Iraqi police have imposed a curfew in the northern city of Kirkuk, which witnessed skirmishes between Kurds and Turkmen days before a controversial Kurdish referendum on independence from the mainland.
The Iraqi Kurds plan to hold the plebiscite on September 25 in three provinces that make up their region, as well as in disputed areas that are controlled by Kurdish forces but claimed by Baghdad, including the oil-rich Kirkuk Province.
Baghdad has slammed the upcoming vote as unconstitutional, calling on the Kurdish leadership to drop the plan.
On Monday, Iraq’s top court temporarily suspended the Kurdish independence referendum, saying it “issued a national order to suspend the referendum procedures … until the resolution of the cases regarding the constitutionality of said decision.” Iraqi Prime Minister Haider al-Abadi also formally asked the Kurdish officials to halt the process.
Later in the day, gunmen opened fire on one of the Kirkuk offices of the Iraqi Turkmen Front political movement, which is opposed to the Kurdish vote.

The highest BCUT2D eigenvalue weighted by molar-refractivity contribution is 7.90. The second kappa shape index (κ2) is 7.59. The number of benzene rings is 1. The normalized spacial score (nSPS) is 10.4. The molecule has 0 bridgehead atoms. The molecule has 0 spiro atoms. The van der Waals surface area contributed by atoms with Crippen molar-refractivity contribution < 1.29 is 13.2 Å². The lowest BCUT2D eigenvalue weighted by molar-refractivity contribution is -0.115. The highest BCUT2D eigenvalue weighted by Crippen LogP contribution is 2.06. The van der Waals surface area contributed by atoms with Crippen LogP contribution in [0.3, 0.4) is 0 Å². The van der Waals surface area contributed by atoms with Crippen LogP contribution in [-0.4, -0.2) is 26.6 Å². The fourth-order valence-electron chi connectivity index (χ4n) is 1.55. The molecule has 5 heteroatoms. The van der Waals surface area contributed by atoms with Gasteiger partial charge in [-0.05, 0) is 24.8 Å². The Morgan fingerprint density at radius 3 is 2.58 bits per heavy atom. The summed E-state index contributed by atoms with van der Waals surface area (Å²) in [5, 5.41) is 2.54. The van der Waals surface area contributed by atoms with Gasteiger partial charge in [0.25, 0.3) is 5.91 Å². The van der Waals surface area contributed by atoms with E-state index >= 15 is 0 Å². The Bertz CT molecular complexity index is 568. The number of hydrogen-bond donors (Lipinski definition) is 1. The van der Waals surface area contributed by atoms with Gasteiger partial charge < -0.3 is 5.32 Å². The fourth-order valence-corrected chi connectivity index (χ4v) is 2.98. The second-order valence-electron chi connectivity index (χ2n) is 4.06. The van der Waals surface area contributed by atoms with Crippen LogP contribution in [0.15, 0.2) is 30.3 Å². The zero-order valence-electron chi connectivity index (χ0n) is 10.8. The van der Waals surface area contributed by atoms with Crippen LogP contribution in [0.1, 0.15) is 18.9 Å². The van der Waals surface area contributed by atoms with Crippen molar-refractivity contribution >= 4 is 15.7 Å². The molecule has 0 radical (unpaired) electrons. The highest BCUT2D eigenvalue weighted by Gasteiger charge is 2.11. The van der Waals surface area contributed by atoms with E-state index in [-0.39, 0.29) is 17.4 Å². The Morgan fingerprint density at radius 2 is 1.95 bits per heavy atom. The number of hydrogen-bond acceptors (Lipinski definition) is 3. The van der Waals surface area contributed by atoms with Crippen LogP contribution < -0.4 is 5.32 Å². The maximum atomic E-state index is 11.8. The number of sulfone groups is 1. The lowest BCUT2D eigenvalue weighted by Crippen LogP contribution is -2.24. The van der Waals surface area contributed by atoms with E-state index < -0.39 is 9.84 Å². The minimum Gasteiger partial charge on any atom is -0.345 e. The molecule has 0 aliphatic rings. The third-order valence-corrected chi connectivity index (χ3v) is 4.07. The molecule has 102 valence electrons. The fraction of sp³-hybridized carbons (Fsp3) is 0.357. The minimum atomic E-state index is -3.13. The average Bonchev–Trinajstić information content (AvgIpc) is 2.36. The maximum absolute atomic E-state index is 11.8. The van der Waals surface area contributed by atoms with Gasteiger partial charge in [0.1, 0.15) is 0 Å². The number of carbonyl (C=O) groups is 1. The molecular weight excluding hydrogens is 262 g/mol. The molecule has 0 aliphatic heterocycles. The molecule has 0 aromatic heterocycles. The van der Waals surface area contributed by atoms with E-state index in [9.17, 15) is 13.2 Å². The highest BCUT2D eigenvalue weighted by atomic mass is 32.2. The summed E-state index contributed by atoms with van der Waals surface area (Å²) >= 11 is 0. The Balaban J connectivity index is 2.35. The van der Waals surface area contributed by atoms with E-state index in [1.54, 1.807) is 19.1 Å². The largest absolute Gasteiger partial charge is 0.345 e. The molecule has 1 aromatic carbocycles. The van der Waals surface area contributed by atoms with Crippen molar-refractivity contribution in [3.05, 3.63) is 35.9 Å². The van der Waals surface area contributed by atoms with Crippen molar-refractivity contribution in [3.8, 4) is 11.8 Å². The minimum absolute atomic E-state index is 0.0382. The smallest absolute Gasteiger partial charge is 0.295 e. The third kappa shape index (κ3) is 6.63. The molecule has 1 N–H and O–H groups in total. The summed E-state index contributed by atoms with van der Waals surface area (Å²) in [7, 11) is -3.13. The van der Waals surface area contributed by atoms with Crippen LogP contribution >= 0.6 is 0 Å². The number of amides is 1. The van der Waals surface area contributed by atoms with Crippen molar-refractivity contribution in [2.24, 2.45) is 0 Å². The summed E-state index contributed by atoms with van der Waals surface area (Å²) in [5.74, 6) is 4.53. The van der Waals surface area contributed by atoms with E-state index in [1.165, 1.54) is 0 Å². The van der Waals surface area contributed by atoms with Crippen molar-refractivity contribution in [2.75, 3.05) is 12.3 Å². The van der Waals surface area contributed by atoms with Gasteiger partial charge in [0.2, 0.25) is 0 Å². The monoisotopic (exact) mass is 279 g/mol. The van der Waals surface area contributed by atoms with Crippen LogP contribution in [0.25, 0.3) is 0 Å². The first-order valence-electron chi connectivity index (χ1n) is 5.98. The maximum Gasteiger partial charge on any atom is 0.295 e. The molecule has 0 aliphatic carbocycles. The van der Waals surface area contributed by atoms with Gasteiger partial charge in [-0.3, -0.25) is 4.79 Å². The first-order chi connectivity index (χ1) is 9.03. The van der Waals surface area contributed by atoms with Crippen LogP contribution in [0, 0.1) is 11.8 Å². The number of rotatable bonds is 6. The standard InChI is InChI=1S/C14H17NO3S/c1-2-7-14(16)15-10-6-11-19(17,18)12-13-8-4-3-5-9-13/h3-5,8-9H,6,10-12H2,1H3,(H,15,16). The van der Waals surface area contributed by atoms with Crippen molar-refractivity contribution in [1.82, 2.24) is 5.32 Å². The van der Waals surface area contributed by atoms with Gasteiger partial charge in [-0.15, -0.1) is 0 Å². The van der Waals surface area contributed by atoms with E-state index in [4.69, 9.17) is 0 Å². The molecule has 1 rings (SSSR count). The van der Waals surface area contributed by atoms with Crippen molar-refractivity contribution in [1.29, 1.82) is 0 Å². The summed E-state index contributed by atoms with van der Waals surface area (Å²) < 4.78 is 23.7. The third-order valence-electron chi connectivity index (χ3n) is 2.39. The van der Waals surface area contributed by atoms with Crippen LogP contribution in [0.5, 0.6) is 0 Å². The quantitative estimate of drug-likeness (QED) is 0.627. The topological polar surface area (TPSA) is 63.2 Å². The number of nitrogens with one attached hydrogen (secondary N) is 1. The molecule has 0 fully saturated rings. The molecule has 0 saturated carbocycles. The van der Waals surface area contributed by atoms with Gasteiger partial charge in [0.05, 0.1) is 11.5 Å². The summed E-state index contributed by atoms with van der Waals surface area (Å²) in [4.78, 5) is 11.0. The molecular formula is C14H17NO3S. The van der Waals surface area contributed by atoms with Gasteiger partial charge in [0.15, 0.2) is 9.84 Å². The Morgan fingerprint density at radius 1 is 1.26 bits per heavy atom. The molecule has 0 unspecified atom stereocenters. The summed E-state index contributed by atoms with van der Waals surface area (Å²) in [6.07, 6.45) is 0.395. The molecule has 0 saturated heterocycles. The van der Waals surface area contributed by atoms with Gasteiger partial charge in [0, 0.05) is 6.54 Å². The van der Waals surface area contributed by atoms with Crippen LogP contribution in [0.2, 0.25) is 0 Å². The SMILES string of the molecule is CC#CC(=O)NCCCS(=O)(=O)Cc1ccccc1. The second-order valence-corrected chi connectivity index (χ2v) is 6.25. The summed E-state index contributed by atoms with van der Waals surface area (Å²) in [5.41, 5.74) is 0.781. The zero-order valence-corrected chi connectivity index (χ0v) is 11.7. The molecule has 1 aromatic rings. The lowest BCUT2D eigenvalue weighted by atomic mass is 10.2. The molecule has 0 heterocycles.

Mohammed Samaan Kanaan, in charge of the Front’s offices, told The Associated Press that guards returned fire, killing one and wounding two of the assailants.
Hours later, a police patrol attacked another office of the Iraqi Turkmen Front, but there were no casualties, he added.
Afterwards, Kirkuk was placed under a nighttime curfew, with provincial police chief, Brigadier General Khattab Omar saying that an investigation committee was probing the incident.
He blamed Monday’s clashes on “reckless enthusiastic youths” and said that arrests have been made.
Locals said Iraqi police had deployed overnight in Kirkuk to prevent any outbreak of ethnic violence ahead the Kurdish vote.
Last week, Iraqi Kurdish lawmakers approved holding the secession vote in the face of fierce opposition from the central government in Baghdad.
The United Nations and the US as well as regional powers like Iran and Turkey have also expressed concerns about the planned referendum by the semi-autonomous Kurdish Regional Government (KRG), arguing that it could create further instability in the already volatile region.
The president of Iraq’s Kurdistan region, Massoud Barzani, said once again late Monday that he would proceed with the referendum despite warnings at home and abroad.